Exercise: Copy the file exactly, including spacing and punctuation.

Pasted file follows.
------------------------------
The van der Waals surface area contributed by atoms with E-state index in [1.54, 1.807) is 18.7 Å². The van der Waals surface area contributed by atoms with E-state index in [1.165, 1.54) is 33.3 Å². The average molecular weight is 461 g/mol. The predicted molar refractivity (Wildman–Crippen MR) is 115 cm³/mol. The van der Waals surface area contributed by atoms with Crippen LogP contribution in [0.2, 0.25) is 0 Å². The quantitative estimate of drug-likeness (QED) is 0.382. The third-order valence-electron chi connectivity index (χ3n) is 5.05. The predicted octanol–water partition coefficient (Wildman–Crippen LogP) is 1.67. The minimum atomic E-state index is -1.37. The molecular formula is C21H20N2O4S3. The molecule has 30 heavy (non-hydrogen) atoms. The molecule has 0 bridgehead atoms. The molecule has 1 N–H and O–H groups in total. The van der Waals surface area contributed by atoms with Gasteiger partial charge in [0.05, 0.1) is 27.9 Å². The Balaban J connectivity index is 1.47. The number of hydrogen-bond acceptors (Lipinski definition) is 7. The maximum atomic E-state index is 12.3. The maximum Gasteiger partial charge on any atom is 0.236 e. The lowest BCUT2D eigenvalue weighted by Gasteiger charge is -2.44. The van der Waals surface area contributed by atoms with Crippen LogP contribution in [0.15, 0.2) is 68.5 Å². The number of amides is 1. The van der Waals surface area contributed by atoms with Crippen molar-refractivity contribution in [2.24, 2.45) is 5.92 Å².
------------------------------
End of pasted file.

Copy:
The van der Waals surface area contributed by atoms with E-state index in [1.54, 1.807) is 18.7 Å². The van der Waals surface area contributed by atoms with E-state index in [1.165, 1.54) is 33.3 Å². The average molecular weight is 461 g/mol. The predicted molar refractivity (Wildman–Crippen MR) is 115 cm³/mol. The van der Waals surface area contributed by atoms with Crippen LogP contribution in [0.2, 0.25) is 0 Å². The quantitative estimate of drug-likeness (QED) is 0.382. The third-order valence-electron chi connectivity index (χ3n) is 5.05. The predicted octanol–water partition coefficient (Wildman–Crippen LogP) is 1.67. The minimum atomic E-state index is -1.37. The molecular formula is C21H20N2O4S3. The molecule has 30 heavy (non-hydrogen) atoms. The molecule has 0 bridgehead atoms. The molecule has 1 N–H and O–H groups in total. The van der Waals surface area contributed by atoms with Gasteiger partial charge in [0.05, 0.1) is 27.9 Å². The Balaban J connectivity index is 1.47. The number of hydrogen-bond acceptors (Lipinski definition) is 7. The maximum atomic E-state index is 12.3. The maximum Gasteiger partial charge on any atom is 0.236 e. The lowest BCUT2D eigenvalue weighted by Gasteiger charge is -2.44. The van der Waals surface area contributed by atoms with Crippen LogP contribution in [0.15, 0.2) is 68.5 Å². The number of amides is 1. The van der Waals surface area contributed by atoms with Crippen molar-refractivity contribution in [2.24, 2.45) is 5.92 Å².